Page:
It seems like for nearly every song I’ve blogged about, whenever I present a potential interpretation based on what seems to be a relationship song of some king, there will be someone commenting that the song is really about drugs. About Garcia’s relationship to drugs, or about this or that being a code word for this or that drug. I have to say, while there are similarities in the addictive qualities of both love relationships and substances that alter your consciousness in some way, I have a hard time believing that Hunter would have been interested in writing much about them. I am willing to be wrong on this, but it seems we could speculate endlessly that one band member is “talking” to the other about drugs, where they are seemingly singing a song about love: gone wrong, or never requited, or lost, or fondly remembered.

Someone might inevitably comment that the use of “Lucy” in the song must be a pointed reference to LSD, which in my day was often referred to as “Lucy.” But maybe that was a simple regionalism here in northern California. Or in my part of northern California. So there—I went and just brought it up myself. Talk amongst yourselves.

And much gratitude in this Thanksgiving week. I am, indeed, having a real good time. Thank you!

Custom Sidebar

Listen on Spotify

Display on homepage featured list
On
Homepage Feature blurb
OK—hard to find a Thanksgiving song. For a band with the word “grateful” in their name, there is very little gratitude to be found. BUT: “Loose Lucy” has a chorus that fits the bill, and so, this week, let’s try to puzzle out this funny little song, if we can.
Homepage Feature title
Greatest Stories Ever Told - "Loose Lucy"
summary
OK—hard to find a Thanksgiving song. For a band with the word “grateful” in their name, there is very little gratitude to be found. BUT: “Loose Lucy” has a chorus that fits the bill, and so, this week, let’s try to puzzle out this funny little song, if we can.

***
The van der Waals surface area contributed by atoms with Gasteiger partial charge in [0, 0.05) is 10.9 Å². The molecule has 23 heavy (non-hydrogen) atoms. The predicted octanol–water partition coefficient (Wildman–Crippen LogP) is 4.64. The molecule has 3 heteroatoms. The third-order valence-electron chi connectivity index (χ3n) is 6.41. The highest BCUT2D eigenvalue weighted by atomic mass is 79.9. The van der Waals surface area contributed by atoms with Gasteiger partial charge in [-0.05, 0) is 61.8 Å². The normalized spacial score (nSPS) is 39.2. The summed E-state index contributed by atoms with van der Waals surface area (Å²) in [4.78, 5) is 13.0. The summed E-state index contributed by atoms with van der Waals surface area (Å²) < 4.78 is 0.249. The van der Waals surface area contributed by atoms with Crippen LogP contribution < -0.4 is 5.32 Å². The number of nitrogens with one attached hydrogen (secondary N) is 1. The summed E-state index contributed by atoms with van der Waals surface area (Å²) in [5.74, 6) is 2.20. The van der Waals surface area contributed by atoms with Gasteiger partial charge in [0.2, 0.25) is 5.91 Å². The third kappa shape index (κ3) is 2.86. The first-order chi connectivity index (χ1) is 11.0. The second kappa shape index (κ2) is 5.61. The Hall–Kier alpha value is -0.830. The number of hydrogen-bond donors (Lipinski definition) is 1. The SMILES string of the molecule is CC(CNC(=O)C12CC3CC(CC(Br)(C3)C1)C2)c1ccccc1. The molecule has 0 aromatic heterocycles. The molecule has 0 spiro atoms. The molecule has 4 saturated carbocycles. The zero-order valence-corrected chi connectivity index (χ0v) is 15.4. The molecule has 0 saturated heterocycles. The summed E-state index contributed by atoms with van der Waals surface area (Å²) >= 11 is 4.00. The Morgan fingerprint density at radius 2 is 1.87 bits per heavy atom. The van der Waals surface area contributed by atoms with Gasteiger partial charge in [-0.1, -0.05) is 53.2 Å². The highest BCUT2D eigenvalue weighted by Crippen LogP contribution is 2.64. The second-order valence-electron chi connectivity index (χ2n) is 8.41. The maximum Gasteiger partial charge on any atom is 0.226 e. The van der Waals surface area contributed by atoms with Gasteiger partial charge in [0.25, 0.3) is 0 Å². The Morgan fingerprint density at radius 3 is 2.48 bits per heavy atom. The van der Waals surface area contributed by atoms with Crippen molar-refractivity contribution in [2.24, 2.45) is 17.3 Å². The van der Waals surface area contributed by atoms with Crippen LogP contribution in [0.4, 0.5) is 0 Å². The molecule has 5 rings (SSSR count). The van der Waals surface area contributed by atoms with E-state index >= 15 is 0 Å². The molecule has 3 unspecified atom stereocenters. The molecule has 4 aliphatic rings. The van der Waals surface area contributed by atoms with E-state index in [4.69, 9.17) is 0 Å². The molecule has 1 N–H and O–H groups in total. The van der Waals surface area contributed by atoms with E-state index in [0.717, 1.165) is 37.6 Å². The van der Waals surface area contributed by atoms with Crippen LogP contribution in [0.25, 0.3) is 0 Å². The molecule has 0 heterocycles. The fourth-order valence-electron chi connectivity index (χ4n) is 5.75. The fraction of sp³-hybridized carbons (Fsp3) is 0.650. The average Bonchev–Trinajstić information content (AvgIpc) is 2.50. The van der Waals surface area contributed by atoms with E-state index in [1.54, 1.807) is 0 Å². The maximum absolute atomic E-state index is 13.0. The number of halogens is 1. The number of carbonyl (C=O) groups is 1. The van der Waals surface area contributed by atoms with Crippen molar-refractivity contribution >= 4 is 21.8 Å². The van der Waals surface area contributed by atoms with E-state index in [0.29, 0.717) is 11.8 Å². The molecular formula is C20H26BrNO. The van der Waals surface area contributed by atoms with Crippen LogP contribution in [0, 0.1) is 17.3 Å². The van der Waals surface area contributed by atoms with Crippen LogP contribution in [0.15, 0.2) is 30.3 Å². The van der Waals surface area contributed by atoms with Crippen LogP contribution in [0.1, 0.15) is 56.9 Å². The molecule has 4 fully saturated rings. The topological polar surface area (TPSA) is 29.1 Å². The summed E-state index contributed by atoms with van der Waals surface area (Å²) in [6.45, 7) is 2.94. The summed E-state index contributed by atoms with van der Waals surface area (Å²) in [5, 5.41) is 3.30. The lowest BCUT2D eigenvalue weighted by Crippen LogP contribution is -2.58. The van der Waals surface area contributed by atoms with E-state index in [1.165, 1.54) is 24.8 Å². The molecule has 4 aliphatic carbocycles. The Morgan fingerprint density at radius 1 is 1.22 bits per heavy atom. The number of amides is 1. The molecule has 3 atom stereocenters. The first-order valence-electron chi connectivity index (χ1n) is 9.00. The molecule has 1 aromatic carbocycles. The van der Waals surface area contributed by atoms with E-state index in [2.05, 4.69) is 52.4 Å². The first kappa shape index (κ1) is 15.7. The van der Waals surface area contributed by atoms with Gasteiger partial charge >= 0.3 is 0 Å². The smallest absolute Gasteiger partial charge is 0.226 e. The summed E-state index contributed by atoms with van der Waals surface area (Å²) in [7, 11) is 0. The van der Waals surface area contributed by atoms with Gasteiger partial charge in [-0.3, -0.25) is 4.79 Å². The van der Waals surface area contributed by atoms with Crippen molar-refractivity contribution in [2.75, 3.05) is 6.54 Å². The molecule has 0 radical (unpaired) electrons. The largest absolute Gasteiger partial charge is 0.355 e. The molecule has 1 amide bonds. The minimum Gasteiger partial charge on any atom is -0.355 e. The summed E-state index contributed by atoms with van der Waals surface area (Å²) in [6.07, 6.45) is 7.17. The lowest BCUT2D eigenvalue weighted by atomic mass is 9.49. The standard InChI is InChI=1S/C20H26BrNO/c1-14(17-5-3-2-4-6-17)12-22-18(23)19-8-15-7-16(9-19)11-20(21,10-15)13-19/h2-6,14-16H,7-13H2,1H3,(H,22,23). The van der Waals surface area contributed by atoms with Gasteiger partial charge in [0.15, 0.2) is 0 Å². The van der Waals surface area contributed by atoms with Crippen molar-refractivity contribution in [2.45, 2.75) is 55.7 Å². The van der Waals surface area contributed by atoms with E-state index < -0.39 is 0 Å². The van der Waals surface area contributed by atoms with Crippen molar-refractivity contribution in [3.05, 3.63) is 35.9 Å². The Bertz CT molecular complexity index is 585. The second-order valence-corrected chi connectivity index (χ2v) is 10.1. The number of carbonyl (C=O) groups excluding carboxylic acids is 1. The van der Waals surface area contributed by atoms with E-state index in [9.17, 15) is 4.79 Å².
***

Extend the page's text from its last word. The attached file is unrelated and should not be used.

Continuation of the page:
Custom Teaser
OK—hard to find a Thanksgiving song. For a band with the word “grateful” in their name, there is very little gratitude to be found. BUT: “Loose Lucy” has a chorus that fits the bill, and so, this week, let’s try to puzzle out this funny little song, if we can.

dead comment

user picture
Default Avatar

Member for

5 years
Permalink

Naturally, years ago I asked a barista at Starbucks for a "Loose Lucy." He had no idea what (drink) that was. I explained...well, if a "Black-eye" is a coffee plus 2 shots of espresso, then, of course, a "LL" must be a coffee plus 4 shots. Indeed, I went back home with, essentially, 2 black-eyes. And the birth of a new Starbucks drink. Now the local baristas are 'in the know......'
user picture
Default Avatar

Member for

11 years 6 months
Permalink

"She's my yo-yo, I'm her string"This is a love song, any drug references are incidental. It always reminds me of They love each other" A love song. Of course, then we get to: "I like your smile but I ain't your type"
user picture
Default Avatar

Member for

7 years 11 months
Permalink

Funny..always thought this was just a good time song. Experienced it post 1990, so there you go. Much more here to consider. I will order a Loose Lucy next time I'm at the bar and see what it brings.Happy Thanksgiving everybody!
user picture
Default Avatar

Member for

11 years 3 months
Permalink

in the Grateful Dead canon, maybe - except "Eyes of the World" is one (though, looking back now in these blogs, I see it's been given its week, back in May)
user picture

Member for

7 years 4 months
Permalink

I believe that it could be argued that the show with the most "first-time-playeds" would be 8/13/75. Which featured the entire Blues For Allah album...counting all the sub-songs, that would be 11. Am I on the right track here? As far as Loose Lucy goes, I think its pretty straight forward. Loose Lucy...the name implies a lot about the song. She's loose, she cheats and she'll take any excuse to get out. The two black eyes, to me, is more of a metaphor...he's been told twice that the fruit ain't ripe, but he'll love her till the day he dies. I will say that reading the lyrics to this song after reading this entry does make me wonder how much of my mind is filling in the gap left in the story. Probably just my personal experiences but it still makes sense to me, i dont know. Happy Thanksgiving!